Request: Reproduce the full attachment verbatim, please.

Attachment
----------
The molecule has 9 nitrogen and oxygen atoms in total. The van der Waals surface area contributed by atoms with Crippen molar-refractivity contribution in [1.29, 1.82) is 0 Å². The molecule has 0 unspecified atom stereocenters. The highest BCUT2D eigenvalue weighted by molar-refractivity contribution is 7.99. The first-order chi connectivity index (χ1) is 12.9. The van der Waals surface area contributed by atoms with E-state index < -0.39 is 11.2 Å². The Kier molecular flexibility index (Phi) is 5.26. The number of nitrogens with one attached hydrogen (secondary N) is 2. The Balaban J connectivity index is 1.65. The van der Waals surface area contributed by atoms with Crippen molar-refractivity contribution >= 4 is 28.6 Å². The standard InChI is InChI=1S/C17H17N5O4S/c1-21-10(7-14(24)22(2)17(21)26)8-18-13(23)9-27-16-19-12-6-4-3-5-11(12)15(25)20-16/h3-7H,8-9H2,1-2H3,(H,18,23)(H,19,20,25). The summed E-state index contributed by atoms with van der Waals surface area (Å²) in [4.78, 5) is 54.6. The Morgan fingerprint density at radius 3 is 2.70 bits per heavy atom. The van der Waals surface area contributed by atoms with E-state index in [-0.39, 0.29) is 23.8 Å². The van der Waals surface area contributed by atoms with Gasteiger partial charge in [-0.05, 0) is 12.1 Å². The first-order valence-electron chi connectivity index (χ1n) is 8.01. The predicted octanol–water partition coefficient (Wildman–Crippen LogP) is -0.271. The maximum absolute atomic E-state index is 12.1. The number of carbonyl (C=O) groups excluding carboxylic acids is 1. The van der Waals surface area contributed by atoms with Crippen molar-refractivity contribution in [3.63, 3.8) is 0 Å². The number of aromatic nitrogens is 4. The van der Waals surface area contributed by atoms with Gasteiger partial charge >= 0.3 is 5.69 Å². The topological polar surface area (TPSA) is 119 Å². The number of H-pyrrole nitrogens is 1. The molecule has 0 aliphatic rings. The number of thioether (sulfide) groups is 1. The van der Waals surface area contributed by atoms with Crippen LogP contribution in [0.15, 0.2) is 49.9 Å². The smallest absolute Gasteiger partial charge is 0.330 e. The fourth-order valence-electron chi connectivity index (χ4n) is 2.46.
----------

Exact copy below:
The molecule has 9 nitrogen and oxygen atoms in total. The van der Waals surface area contributed by atoms with Crippen molar-refractivity contribution in [1.29, 1.82) is 0 Å². The molecule has 0 unspecified atom stereocenters. The highest BCUT2D eigenvalue weighted by molar-refractivity contribution is 7.99. The first-order chi connectivity index (χ1) is 12.9. The van der Waals surface area contributed by atoms with E-state index < -0.39 is 11.2 Å². The Kier molecular flexibility index (Phi) is 5.26. The number of nitrogens with one attached hydrogen (secondary N) is 2. The Balaban J connectivity index is 1.65. The van der Waals surface area contributed by atoms with Crippen molar-refractivity contribution >= 4 is 28.6 Å². The standard InChI is InChI=1S/C17H17N5O4S/c1-21-10(7-14(24)22(2)17(21)26)8-18-13(23)9-27-16-19-12-6-4-3-5-11(12)15(25)20-16/h3-7H,8-9H2,1-2H3,(H,18,23)(H,19,20,25). The summed E-state index contributed by atoms with van der Waals surface area (Å²) in [4.78, 5) is 54.6. The Morgan fingerprint density at radius 3 is 2.70 bits per heavy atom. The van der Waals surface area contributed by atoms with E-state index in [-0.39, 0.29) is 23.8 Å². The van der Waals surface area contributed by atoms with Gasteiger partial charge in [-0.05, 0) is 12.1 Å². The first-order valence-electron chi connectivity index (χ1n) is 8.01. The predicted octanol–water partition coefficient (Wildman–Crippen LogP) is -0.271. The maximum absolute atomic E-state index is 12.1. The number of carbonyl (C=O) groups excluding carboxylic acids is 1. The van der Waals surface area contributed by atoms with Crippen molar-refractivity contribution in [3.63, 3.8) is 0 Å². The number of aromatic nitrogens is 4. The van der Waals surface area contributed by atoms with Gasteiger partial charge >= 0.3 is 5.69 Å². The topological polar surface area (TPSA) is 119 Å². The number of H-pyrrole nitrogens is 1. The molecule has 0 aliphatic rings. The number of thioether (sulfide) groups is 1. The van der Waals surface area contributed by atoms with Crippen LogP contribution in [0.15, 0.2) is 49.9 Å². The smallest absolute Gasteiger partial charge is 0.330 e. The fourth-order valence-electron chi connectivity index (χ4n) is 2.46.